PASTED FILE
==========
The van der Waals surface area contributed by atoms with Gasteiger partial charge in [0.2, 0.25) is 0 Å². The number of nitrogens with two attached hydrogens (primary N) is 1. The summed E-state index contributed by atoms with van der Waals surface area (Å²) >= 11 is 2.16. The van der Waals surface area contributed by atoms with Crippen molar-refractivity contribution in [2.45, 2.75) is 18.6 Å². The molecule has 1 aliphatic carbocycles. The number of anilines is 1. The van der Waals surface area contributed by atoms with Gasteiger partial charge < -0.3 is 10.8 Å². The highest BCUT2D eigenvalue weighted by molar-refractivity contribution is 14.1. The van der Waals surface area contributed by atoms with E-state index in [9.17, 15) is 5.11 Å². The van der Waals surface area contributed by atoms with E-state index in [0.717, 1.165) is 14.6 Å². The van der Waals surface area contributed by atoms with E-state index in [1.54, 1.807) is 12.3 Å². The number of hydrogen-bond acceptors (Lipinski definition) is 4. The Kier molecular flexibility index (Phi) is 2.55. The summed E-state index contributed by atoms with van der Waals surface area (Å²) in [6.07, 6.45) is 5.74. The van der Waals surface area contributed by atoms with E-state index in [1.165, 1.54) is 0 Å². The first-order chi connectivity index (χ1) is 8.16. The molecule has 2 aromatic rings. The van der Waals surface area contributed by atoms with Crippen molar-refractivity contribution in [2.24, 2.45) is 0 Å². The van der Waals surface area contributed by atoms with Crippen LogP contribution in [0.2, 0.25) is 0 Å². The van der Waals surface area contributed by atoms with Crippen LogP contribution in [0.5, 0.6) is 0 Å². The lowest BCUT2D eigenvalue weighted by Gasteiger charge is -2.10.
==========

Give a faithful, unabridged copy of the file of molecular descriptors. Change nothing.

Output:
The van der Waals surface area contributed by atoms with Gasteiger partial charge in [0.2, 0.25) is 0 Å². The number of nitrogens with two attached hydrogens (primary N) is 1. The summed E-state index contributed by atoms with van der Waals surface area (Å²) >= 11 is 2.16. The van der Waals surface area contributed by atoms with Crippen molar-refractivity contribution in [2.45, 2.75) is 18.6 Å². The molecule has 1 aliphatic carbocycles. The number of anilines is 1. The van der Waals surface area contributed by atoms with Gasteiger partial charge < -0.3 is 10.8 Å². The highest BCUT2D eigenvalue weighted by molar-refractivity contribution is 14.1. The van der Waals surface area contributed by atoms with E-state index in [9.17, 15) is 5.11 Å². The van der Waals surface area contributed by atoms with E-state index in [0.717, 1.165) is 14.6 Å². The van der Waals surface area contributed by atoms with E-state index in [1.54, 1.807) is 12.3 Å². The number of hydrogen-bond acceptors (Lipinski definition) is 4. The Kier molecular flexibility index (Phi) is 2.55. The summed E-state index contributed by atoms with van der Waals surface area (Å²) in [6.07, 6.45) is 5.74. The van der Waals surface area contributed by atoms with E-state index in [1.165, 1.54) is 0 Å². The first-order chi connectivity index (χ1) is 8.16. The molecule has 2 aromatic rings. The van der Waals surface area contributed by atoms with Crippen molar-refractivity contribution in [2.24, 2.45) is 0 Å². The van der Waals surface area contributed by atoms with Crippen LogP contribution in [0.2, 0.25) is 0 Å². The van der Waals surface area contributed by atoms with Crippen LogP contribution in [0.5, 0.6) is 0 Å². The lowest BCUT2D eigenvalue weighted by Gasteiger charge is -2.10.